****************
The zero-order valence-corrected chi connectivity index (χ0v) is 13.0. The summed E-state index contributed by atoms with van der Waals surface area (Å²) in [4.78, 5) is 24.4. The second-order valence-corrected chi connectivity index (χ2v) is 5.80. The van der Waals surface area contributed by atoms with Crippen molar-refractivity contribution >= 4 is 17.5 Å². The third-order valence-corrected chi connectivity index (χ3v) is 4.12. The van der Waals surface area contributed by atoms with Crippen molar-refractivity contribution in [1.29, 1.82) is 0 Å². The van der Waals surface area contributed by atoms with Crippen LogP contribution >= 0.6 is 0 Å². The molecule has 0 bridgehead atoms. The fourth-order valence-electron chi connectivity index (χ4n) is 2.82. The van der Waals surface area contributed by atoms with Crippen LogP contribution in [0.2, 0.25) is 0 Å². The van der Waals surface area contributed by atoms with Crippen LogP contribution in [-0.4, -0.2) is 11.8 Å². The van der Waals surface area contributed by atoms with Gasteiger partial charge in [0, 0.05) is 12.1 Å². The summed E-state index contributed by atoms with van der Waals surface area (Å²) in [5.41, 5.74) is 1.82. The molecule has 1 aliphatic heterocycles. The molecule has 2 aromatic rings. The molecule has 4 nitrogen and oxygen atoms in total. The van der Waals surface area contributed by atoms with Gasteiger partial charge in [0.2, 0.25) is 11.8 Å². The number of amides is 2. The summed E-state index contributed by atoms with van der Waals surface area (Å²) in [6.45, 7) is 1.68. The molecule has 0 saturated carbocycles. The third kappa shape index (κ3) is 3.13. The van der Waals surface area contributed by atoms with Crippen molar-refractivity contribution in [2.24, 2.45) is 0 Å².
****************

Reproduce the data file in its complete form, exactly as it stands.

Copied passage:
The zero-order valence-corrected chi connectivity index (χ0v) is 13.0. The summed E-state index contributed by atoms with van der Waals surface area (Å²) in [4.78, 5) is 24.4. The second-order valence-corrected chi connectivity index (χ2v) is 5.80. The van der Waals surface area contributed by atoms with Crippen molar-refractivity contribution >= 4 is 17.5 Å². The third-order valence-corrected chi connectivity index (χ3v) is 4.12. The van der Waals surface area contributed by atoms with Crippen molar-refractivity contribution in [1.29, 1.82) is 0 Å². The van der Waals surface area contributed by atoms with Crippen LogP contribution >= 0.6 is 0 Å². The molecule has 0 bridgehead atoms. The fourth-order valence-electron chi connectivity index (χ4n) is 2.82. The van der Waals surface area contributed by atoms with Crippen LogP contribution in [0.2, 0.25) is 0 Å². The van der Waals surface area contributed by atoms with Crippen LogP contribution in [-0.4, -0.2) is 11.8 Å². The van der Waals surface area contributed by atoms with Gasteiger partial charge in [0, 0.05) is 12.1 Å². The summed E-state index contributed by atoms with van der Waals surface area (Å²) in [5.41, 5.74) is 1.82. The molecule has 1 aliphatic heterocycles. The molecule has 2 aromatic rings. The molecule has 4 nitrogen and oxygen atoms in total. The van der Waals surface area contributed by atoms with Gasteiger partial charge in [0.2, 0.25) is 11.8 Å². The number of amides is 2. The summed E-state index contributed by atoms with van der Waals surface area (Å²) in [6.45, 7) is 1.68. The molecule has 0 saturated carbocycles. The third kappa shape index (κ3) is 3.13. The van der Waals surface area contributed by atoms with Crippen molar-refractivity contribution in [2.24, 2.45) is 0 Å².